Chin is also an unapologetic cheerleader for Trump, whom he calls a “hero,” and he is far from alone. This city lies at the forefront of the global fight for democracy, a place where protesters have for more than a year stood against Beijing’s attack on Hong Kong’s autonomy, free press, and liberal institutions. Yet support for the president—whose own assault on democratic norms, gushing over the Tiananmen Square massacre, on-again, off-again praise of Chinese President Xi Jinping, initial lukewarm support of Hong Kong’s protest movement, and self-admitted slow-rolling of sanctions over Xinjiang’s mass-detention camps in favor of a trade deal—remains stronger in some quarters than for his Democratic rival, Joe Biden.

These feelings are not unique to Hong Kong. Though reviled in much of Europe for his rhetoric about migrants, his questioning of NATO, and his friendliness toward Russian President Vladimir Putin, Trump has earned credit in parts of Asia for his hawkishness toward Beijing, which supporters argue has not just shifted Washington’s own position, but has also emboldened other countries around the world.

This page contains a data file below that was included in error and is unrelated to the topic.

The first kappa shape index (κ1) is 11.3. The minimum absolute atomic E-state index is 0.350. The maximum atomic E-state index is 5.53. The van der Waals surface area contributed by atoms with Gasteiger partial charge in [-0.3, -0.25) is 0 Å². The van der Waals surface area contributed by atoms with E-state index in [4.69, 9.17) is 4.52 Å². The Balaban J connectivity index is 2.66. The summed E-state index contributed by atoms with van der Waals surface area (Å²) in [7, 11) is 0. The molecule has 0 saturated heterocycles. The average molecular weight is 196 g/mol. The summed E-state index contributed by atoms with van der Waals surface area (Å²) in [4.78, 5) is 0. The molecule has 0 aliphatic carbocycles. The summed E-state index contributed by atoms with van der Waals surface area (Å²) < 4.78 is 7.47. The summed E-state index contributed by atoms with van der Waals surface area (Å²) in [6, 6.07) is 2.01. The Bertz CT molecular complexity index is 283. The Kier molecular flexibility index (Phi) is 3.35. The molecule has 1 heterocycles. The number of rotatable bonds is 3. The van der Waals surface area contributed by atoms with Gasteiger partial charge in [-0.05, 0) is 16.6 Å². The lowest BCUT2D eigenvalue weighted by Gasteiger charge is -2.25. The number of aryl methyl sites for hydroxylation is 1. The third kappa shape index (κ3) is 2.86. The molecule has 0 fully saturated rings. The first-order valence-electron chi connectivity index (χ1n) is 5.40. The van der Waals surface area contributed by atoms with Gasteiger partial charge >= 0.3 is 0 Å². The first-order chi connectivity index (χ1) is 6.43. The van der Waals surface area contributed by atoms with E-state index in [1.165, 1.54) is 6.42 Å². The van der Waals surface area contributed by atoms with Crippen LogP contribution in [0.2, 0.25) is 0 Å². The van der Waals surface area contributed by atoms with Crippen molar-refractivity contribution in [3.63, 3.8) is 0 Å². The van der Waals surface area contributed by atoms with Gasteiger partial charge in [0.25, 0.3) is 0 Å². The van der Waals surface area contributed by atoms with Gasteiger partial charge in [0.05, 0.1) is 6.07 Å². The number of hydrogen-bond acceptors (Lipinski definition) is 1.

In Vietnam, where anti-Chinese sentiment is rife, a vocal pro-Trump faction cheered his first, chaotic debate performance on social media. Republicans’ stauch anti-Communist postions have long found an accepting audience among Vietnamese Americans. Elsewhere in Southeast Asia, Trump has seen support in the Philippines—a country that has a Trump-like leader (albeit one who has openly courted China)—as have members of that country’s diaspora in America. Indeed, Vietnam and the Philippines, both countries that have seen a more hostile position from Beijing in the South China Sea, are two of a small number of countries whose people were positive on Trump and his policies, according to polling conducted by the Pew Research Center in 2017.